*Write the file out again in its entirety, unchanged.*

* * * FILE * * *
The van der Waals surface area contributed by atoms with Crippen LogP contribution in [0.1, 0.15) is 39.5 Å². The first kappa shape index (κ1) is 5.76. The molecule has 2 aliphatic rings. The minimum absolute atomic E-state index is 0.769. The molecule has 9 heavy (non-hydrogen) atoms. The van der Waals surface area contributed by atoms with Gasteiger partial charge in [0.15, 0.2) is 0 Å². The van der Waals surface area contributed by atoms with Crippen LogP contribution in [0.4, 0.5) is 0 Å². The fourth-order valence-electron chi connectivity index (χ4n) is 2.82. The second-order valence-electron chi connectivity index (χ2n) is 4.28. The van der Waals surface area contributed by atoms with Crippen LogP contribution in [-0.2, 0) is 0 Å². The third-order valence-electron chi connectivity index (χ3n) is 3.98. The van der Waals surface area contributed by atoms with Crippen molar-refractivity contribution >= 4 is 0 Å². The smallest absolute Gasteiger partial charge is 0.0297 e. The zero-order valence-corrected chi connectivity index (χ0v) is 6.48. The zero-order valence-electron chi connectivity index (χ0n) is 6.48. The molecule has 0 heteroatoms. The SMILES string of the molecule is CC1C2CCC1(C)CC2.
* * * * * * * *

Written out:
The van der Waals surface area contributed by atoms with Crippen LogP contribution in [0.1, 0.15) is 39.5 Å². The first kappa shape index (κ1) is 5.76. The molecule has 2 aliphatic rings. The minimum absolute atomic E-state index is 0.769. The molecule has 9 heavy (non-hydrogen) atoms. The van der Waals surface area contributed by atoms with Gasteiger partial charge in [0.15, 0.2) is 0 Å². The van der Waals surface area contributed by atoms with Crippen LogP contribution in [0.4, 0.5) is 0 Å². The fourth-order valence-electron chi connectivity index (χ4n) is 2.82. The second-order valence-electron chi connectivity index (χ2n) is 4.28. The van der Waals surface area contributed by atoms with Crippen LogP contribution in [-0.2, 0) is 0 Å². The third-order valence-electron chi connectivity index (χ3n) is 3.98. The van der Waals surface area contributed by atoms with Crippen molar-refractivity contribution >= 4 is 0 Å². The smallest absolute Gasteiger partial charge is 0.0297 e. The zero-order valence-corrected chi connectivity index (χ0v) is 6.48. The zero-order valence-electron chi connectivity index (χ0n) is 6.48. The molecule has 0 heteroatoms. The SMILES string of the molecule is CC1C2CCC1(C)CC2.